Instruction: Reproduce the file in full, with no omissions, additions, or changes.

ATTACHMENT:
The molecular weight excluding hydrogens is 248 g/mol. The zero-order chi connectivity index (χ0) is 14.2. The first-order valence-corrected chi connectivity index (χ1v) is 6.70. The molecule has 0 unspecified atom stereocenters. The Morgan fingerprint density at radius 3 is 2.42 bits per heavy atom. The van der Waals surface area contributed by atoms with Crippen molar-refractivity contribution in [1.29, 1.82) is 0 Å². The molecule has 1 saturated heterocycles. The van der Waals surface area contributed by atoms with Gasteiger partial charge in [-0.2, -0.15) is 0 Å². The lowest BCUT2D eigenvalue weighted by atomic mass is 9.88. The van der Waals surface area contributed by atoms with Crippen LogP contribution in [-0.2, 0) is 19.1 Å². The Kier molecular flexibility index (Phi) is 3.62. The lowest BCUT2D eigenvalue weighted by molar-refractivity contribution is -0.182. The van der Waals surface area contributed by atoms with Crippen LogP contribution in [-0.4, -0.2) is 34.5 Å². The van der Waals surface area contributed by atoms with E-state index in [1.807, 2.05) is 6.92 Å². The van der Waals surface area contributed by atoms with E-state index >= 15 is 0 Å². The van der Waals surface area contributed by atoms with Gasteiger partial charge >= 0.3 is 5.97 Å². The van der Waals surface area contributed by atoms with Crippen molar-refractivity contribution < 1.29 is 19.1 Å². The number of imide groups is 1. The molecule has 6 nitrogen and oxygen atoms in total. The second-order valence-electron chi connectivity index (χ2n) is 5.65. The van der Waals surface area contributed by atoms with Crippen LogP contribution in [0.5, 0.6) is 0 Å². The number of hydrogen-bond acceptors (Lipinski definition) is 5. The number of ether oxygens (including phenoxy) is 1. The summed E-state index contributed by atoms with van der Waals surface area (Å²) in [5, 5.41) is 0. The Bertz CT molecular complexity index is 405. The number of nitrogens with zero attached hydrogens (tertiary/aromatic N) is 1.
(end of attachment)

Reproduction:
The molecular weight excluding hydrogens is 248 g/mol. The zero-order chi connectivity index (χ0) is 14.2. The first-order valence-corrected chi connectivity index (χ1v) is 6.70. The molecule has 0 unspecified atom stereocenters. The Morgan fingerprint density at radius 3 is 2.42 bits per heavy atom. The van der Waals surface area contributed by atoms with Crippen molar-refractivity contribution in [1.29, 1.82) is 0 Å². The molecule has 1 saturated heterocycles. The van der Waals surface area contributed by atoms with Gasteiger partial charge in [-0.2, -0.15) is 0 Å². The lowest BCUT2D eigenvalue weighted by atomic mass is 9.88. The van der Waals surface area contributed by atoms with Crippen LogP contribution in [-0.2, 0) is 19.1 Å². The Kier molecular flexibility index (Phi) is 3.62. The lowest BCUT2D eigenvalue weighted by molar-refractivity contribution is -0.182. The van der Waals surface area contributed by atoms with Crippen LogP contribution in [-0.4, -0.2) is 34.5 Å². The van der Waals surface area contributed by atoms with E-state index in [1.807, 2.05) is 6.92 Å². The van der Waals surface area contributed by atoms with E-state index >= 15 is 0 Å². The van der Waals surface area contributed by atoms with Gasteiger partial charge >= 0.3 is 5.97 Å². The van der Waals surface area contributed by atoms with Crippen molar-refractivity contribution < 1.29 is 19.1 Å². The number of imide groups is 1. The molecule has 6 nitrogen and oxygen atoms in total. The second-order valence-electron chi connectivity index (χ2n) is 5.65. The van der Waals surface area contributed by atoms with Crippen LogP contribution in [0.5, 0.6) is 0 Å². The number of hydrogen-bond acceptors (Lipinski definition) is 5. The number of ether oxygens (including phenoxy) is 1. The summed E-state index contributed by atoms with van der Waals surface area (Å²) in [5, 5.41) is 0. The Bertz CT molecular complexity index is 405. The number of nitrogens with zero attached hydrogens (tertiary/aromatic N) is 1.